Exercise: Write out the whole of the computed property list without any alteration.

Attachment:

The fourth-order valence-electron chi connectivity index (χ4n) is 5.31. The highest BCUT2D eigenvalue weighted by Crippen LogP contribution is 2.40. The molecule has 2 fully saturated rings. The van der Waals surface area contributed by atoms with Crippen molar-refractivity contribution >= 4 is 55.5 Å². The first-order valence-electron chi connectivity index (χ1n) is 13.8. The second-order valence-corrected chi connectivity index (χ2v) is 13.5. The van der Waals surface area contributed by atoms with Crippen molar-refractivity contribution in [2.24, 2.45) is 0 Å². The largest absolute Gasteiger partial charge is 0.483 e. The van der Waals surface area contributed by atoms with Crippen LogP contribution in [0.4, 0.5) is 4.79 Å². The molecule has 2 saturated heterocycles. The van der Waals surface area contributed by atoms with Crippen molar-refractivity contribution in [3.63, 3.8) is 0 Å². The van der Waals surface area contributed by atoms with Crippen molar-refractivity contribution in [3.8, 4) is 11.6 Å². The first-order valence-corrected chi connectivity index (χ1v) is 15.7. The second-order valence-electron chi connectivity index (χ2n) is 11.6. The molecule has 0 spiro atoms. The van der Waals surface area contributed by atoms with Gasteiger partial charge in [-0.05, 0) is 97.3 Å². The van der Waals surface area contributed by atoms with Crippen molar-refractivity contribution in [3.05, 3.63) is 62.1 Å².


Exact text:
The fourth-order valence-electron chi connectivity index (χ4n) is 5.31. The highest BCUT2D eigenvalue weighted by Crippen LogP contribution is 2.40. The molecule has 2 fully saturated rings. The van der Waals surface area contributed by atoms with Crippen molar-refractivity contribution >= 4 is 55.5 Å². The first-order valence-electron chi connectivity index (χ1n) is 13.8. The second-order valence-corrected chi connectivity index (χ2v) is 13.5. The van der Waals surface area contributed by atoms with Crippen molar-refractivity contribution in [2.24, 2.45) is 0 Å². The largest absolute Gasteiger partial charge is 0.483 e. The van der Waals surface area contributed by atoms with Crippen LogP contribution in [0.4, 0.5) is 4.79 Å². The molecule has 2 saturated heterocycles. The van der Waals surface area contributed by atoms with Crippen molar-refractivity contribution in [3.63, 3.8) is 0 Å². The van der Waals surface area contributed by atoms with Crippen molar-refractivity contribution in [3.8, 4) is 11.6 Å². The first-order valence-corrected chi connectivity index (χ1v) is 15.7. The second-order valence-electron chi connectivity index (χ2n) is 11.6. The molecule has 0 spiro atoms. The van der Waals surface area contributed by atoms with Gasteiger partial charge in [-0.05, 0) is 97.3 Å². The van der Waals surface area contributed by atoms with Crippen molar-refractivity contribution in [3.05, 3.63) is 62.1 Å².